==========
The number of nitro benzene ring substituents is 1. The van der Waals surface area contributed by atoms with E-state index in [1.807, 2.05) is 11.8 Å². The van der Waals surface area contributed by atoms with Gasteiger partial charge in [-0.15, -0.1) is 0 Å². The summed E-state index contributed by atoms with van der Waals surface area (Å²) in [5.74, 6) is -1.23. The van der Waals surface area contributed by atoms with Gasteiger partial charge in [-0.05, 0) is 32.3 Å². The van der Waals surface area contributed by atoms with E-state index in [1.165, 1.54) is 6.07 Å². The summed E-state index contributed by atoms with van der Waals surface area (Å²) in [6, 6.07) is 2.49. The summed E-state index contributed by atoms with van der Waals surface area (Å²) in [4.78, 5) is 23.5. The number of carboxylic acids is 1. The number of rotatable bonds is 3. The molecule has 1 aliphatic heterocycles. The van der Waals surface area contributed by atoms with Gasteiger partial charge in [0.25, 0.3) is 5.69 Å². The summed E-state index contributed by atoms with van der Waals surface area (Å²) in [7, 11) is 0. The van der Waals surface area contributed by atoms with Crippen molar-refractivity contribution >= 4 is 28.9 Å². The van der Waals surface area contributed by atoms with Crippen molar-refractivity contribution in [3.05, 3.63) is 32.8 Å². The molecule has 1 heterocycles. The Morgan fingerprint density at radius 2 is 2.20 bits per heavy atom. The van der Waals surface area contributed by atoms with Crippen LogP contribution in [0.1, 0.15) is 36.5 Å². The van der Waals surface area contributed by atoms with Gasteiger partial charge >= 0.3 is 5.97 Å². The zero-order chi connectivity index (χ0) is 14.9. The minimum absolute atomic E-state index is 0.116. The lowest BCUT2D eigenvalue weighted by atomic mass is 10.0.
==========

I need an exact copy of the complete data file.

The number of nitro benzene ring substituents is 1. The van der Waals surface area contributed by atoms with E-state index in [1.807, 2.05) is 11.8 Å². The van der Waals surface area contributed by atoms with Gasteiger partial charge in [-0.15, -0.1) is 0 Å². The summed E-state index contributed by atoms with van der Waals surface area (Å²) in [5.74, 6) is -1.23. The van der Waals surface area contributed by atoms with Gasteiger partial charge in [-0.05, 0) is 32.3 Å². The van der Waals surface area contributed by atoms with E-state index in [1.165, 1.54) is 6.07 Å². The summed E-state index contributed by atoms with van der Waals surface area (Å²) in [6, 6.07) is 2.49. The summed E-state index contributed by atoms with van der Waals surface area (Å²) in [4.78, 5) is 23.5. The number of carboxylic acids is 1. The number of rotatable bonds is 3. The molecule has 1 aliphatic heterocycles. The van der Waals surface area contributed by atoms with Gasteiger partial charge in [0.25, 0.3) is 5.69 Å². The summed E-state index contributed by atoms with van der Waals surface area (Å²) in [7, 11) is 0. The van der Waals surface area contributed by atoms with Crippen molar-refractivity contribution >= 4 is 28.9 Å². The van der Waals surface area contributed by atoms with Crippen molar-refractivity contribution in [3.05, 3.63) is 32.8 Å². The molecule has 1 heterocycles. The Morgan fingerprint density at radius 2 is 2.20 bits per heavy atom. The van der Waals surface area contributed by atoms with Crippen LogP contribution in [0.1, 0.15) is 36.5 Å². The van der Waals surface area contributed by atoms with Gasteiger partial charge >= 0.3 is 5.97 Å². The zero-order chi connectivity index (χ0) is 14.9. The minimum absolute atomic E-state index is 0.116. The lowest BCUT2D eigenvalue weighted by atomic mass is 10.0.